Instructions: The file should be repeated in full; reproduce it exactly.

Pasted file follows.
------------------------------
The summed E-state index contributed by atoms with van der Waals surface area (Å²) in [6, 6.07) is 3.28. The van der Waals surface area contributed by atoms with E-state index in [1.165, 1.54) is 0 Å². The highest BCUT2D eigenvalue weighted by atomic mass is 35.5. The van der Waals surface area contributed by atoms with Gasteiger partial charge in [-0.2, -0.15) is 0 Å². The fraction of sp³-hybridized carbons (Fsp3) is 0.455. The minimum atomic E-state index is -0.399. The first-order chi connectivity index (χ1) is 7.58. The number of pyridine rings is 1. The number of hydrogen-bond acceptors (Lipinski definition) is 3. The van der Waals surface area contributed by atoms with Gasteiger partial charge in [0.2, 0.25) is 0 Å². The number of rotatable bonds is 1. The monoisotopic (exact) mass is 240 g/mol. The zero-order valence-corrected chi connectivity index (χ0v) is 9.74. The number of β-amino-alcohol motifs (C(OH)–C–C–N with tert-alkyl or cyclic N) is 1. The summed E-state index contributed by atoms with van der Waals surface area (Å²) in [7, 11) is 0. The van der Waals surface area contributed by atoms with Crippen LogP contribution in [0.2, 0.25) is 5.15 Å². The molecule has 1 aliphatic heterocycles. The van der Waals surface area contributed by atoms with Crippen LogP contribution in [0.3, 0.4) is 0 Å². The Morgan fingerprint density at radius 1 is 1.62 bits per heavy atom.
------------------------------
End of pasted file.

The summed E-state index contributed by atoms with van der Waals surface area (Å²) in [6, 6.07) is 3.28. The van der Waals surface area contributed by atoms with E-state index in [1.165, 1.54) is 0 Å². The highest BCUT2D eigenvalue weighted by atomic mass is 35.5. The van der Waals surface area contributed by atoms with Gasteiger partial charge in [-0.2, -0.15) is 0 Å². The fraction of sp³-hybridized carbons (Fsp3) is 0.455. The minimum atomic E-state index is -0.399. The first-order chi connectivity index (χ1) is 7.58. The number of pyridine rings is 1. The number of hydrogen-bond acceptors (Lipinski definition) is 3. The van der Waals surface area contributed by atoms with Gasteiger partial charge in [0.2, 0.25) is 0 Å². The number of rotatable bonds is 1. The monoisotopic (exact) mass is 240 g/mol. The zero-order valence-corrected chi connectivity index (χ0v) is 9.74. The number of β-amino-alcohol motifs (C(OH)–C–C–N with tert-alkyl or cyclic N) is 1. The summed E-state index contributed by atoms with van der Waals surface area (Å²) in [7, 11) is 0. The van der Waals surface area contributed by atoms with Crippen LogP contribution in [0.2, 0.25) is 5.15 Å². The molecule has 1 aliphatic heterocycles. The van der Waals surface area contributed by atoms with Crippen LogP contribution in [0.3, 0.4) is 0 Å². The Morgan fingerprint density at radius 1 is 1.62 bits per heavy atom.